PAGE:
Sunday, August 5, 2012

Romeo and Juliet (and process)

Hi everyone!  I wanted to share a new illustration.  And I'm happy to say I can actually post my process for this piece since I remembered to save the steps as I worked! 

I was dying to do some sort of interpretation of Romeo and Juliet.  You all know I'm hooked on romance!  So I grabbed my sketchbook to do some thumbnails and idea sketches.  One of the ideas kind of "stuck" with me so I scanned it, adjusted it and started working with and revising it.  I included a border design because I've been enjoying using decorative and graphic elements in my art lately.

Scan from my sketchbook

Rough redrawing
Final sketch

The final sketch doesn't have all the details drawn into it because I always get impatient doing too much with a final sketch.  I like deciding what the details will be and then just going for it in the final drawing!

I used a light table to trace the final sketch onto a piece of paper from my sketchbook.  I like the feel of the paper and the graphite drawing wasn't going to be final art anyway, so it didn't matter to me if the paper wasn't of great quality.

Graphite drawing

Then I scanned the graphite drawing into Photoshop, adjusted the lines for lightness/darkness and cleaned up the result.  But I didn't clean it up completely!  I wanted some of the qualities of sketchiness and graphite to remain.  I also transformed the angles and sizes of the heads and faces.

Digitally adjusted pencil drawing

From there I researched colorizing black and white photos in Photoshop.  I've never digitally colored a pencil drawing before and I figured the instructions for colorizing photos would translate as well as anything!  I played around with colors, which I think is the absolute best part of coloring digitally.  You can try whatever you want and not ruin your base art.

Color trials in Photoshop

One thing I tried that worked well for this piece was duplicating the line art layer in Photoshop and pasting it on top of the original one, set to "multiply" and at an opacity of 100%.  It really punched up the line art, which I thought was good since the colored graphite lines didn't look strong enough to me with only one line art layer.  The punched-up line drawing supported the color well too without losing any of the details I liked about the drawing.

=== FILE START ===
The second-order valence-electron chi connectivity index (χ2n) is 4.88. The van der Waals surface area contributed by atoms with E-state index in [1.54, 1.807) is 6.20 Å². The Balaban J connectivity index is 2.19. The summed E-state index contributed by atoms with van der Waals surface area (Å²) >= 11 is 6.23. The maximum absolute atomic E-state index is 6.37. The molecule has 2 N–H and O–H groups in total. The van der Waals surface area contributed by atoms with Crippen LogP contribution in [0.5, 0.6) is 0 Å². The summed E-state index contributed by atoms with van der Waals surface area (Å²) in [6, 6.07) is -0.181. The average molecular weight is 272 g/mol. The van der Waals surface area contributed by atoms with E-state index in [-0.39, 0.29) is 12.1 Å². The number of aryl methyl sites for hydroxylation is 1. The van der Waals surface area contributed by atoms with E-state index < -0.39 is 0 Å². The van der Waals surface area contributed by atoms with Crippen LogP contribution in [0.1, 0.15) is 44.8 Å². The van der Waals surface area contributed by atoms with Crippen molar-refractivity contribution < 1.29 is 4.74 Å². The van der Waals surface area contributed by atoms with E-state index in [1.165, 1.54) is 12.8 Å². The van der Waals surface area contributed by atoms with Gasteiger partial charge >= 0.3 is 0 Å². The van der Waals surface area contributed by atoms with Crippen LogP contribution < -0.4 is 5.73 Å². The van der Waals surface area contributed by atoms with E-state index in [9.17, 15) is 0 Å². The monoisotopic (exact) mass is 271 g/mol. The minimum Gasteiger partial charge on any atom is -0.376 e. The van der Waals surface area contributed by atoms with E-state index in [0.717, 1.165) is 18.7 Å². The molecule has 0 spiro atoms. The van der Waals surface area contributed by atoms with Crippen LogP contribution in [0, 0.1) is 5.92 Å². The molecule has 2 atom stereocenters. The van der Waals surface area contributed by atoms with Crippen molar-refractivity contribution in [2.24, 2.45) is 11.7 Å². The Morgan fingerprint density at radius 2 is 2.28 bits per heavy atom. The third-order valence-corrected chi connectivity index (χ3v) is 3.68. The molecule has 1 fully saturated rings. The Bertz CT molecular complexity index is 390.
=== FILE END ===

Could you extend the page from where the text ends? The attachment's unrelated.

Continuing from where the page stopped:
Final colors and details were worked out and rosy cheeks were added.  I also created and added a signature, something I hadn't bothered with earlier.

Final art

I'm really happy with how my "Romeo and Juliet" turned out.  It's about time I did a process post, eh?  I hope you enjoyed it.  As always, thanks for visiting!

Added June 6, 2013:  "Romeo and Juliet" is now available as an art print in my Society6 shop here.


  1. It is just amazing and very romantic, indeed. I love the way they are looking at each other. And so wonderful to see your process! I'm in awe.

  2. I love seeing process posts because I get so many ideas about how to in different and possibly more useful ways. This is an inspiring post on two different levels!

    Also, thanks for reminding me that I need to go out and buy myself a light table.

    1. Thanks!

      My light table is really old and small but it does come in handy sometimes. It's not good when I'm using thick paper though!

  3. It's a lovely illustration, with your trademark, a very sure line. The process hints at how the line grows in confidence and certainty...but I love the sketches, too. I am like you in one respect, when I do a final sketch I become very impatient to "get on with it"!

    1. Haha, I'm glad I'm not the only one! Thanks for your visit and the nice comment.

  4. So great to see your process--especially the sketches. I love seeing all the adjustments you made to make this very sweet, romantic illustration. So well done!

  5. Wow...Fascinating process shots, and a gorgeous result! You have such a wonderful feel for a composition. And that scan from your sketchbook is beautiful piece of art, too!

    1. Thanks, Sarah! The drawings on top of other drawings that happened in the sketchbook was an effect I kind of liked. I might have to explore it more sometime.

  6. Thank you for showing the process! It's great to see the image grow and how you make your decisions. The result is gorgeous. It's so detailed! Wonderful linework, and I love what you did with the background too.

  7. You are so amazing! You are so talented! You do such beautiful amazing work!